Q. My teenage daughter is studying for the Leaving Cert and seems to be in a bad mood most of the time.
She barely talks to me or her dad and spends hours in her room studying.
I don’t want to upset her, but I am worried she is either depressed or being bullied. What do you suggest?
A. With rapid physical and deep emotional changes, adolescence is not an easy time in life.
Add the stress of exams into the mix and it’s no wonder young people may feel under a lot of pressure and their parents worry.
The Leaving Cert can be particularly stressful with anxieties over getting into a particular course or placement after secondary school based on exam results.
Teenagers may also feel a strong need for independence and be reluctant to confide in their parents which is entirely normal.
Some teenagers find adolescence and secondary school very hard and may experience anxiety or depression and lack of social involvement.
Letting your daughter know you are available and happy to talk to her about any worries she is having, as well as providing a supportive environment for her are helpful.
It is important to try to maintain a good relationship with her through this time of stress so that if needs be she feels she can talk to you.
Bullying is often a concern. If you feel that your child is no longer spending time with friends and is spending more time alone it can be a good idea to approach the school guidance counsellor to get a real idea of how your daughter is coping at school.
In the age of smart phones and tablets, cyber bullying can be a real and insidious, where young people are subjected to bullying through social media.
Sometimes it can be necessary to limit children’s activity online if you feel that this may be an issue.
Discussing the safe use of social media with your daughter and encouraging her to share any issues she is experiencing may be necessary.
If your daughter is very down and upset on a regular basis she may be depressed and not coping well with her current situation.
If you think she may be suffering from depression it is important to talk to your family GP along with your daughter and to engage with her school counsellor to help find solutions.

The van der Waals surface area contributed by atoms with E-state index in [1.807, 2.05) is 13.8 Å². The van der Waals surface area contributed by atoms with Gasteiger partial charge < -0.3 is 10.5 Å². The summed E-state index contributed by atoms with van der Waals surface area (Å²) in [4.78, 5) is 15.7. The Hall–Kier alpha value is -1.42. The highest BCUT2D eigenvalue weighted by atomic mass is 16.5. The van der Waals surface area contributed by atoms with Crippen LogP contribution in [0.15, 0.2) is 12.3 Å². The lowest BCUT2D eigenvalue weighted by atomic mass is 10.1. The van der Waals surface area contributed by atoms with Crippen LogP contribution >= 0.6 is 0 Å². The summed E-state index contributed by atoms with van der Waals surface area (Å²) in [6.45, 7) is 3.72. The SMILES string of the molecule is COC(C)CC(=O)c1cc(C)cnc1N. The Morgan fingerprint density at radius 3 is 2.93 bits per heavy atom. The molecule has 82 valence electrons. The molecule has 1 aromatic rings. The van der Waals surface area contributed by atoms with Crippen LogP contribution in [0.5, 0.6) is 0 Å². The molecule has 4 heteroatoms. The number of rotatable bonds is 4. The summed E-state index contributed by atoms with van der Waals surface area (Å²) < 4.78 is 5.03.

Q. My four-month-old baby seems to have a blocked nose. She is happy, doesn’t have a temperature and appears to be comfortable but I am worried. What should I do?
A. It is very common for young babies to have a blocked nose because of collections of mucus which young babies may have difficulty in clearing.
This may result in your baby sounding ‘snuffly’ or caught up.
This should not be an issue so long as your baby is in good form, well, and feeding normally.
Some babies may have difficulty in feeding if they cannot breathe out of their noses while on the breast or taking a bottle.
Often there is no need to intervene if your baby is well but is suffering with a blocked nose.
It will clear on its own entirely — mostly within a week. Your baby should also be less likely to have these snuffles as she grows and adapts to breathing and clearing mucus from her nose.
Dry air or a cold can also cause your baby to have a blocked nose as the lining of the nose swells.
Steam can help to clear a blocked nose which can be done by use of an air humidifier or a bowl of warm water to create steam in the air around feeding time or sleeping time (place the bowl away from the baby to ensure there is no possibility of burning or scalding).
Saline nasal drops (approx 2 drops into each nostril) are also an option and can be bought in pharmacies. `
These will loosen the mucus in the nose so baby will be better able to clear the nasal passages.
These should generally be used before feeding if you feel your baby has a very blocked nose.
A nasal aspirator can sometimes provide relief for a blocked nose. This should be specially designed for use in babies and can be bought in pharmacies.
This device will use gentle suction to help remove excess mucus from baby’s nose.
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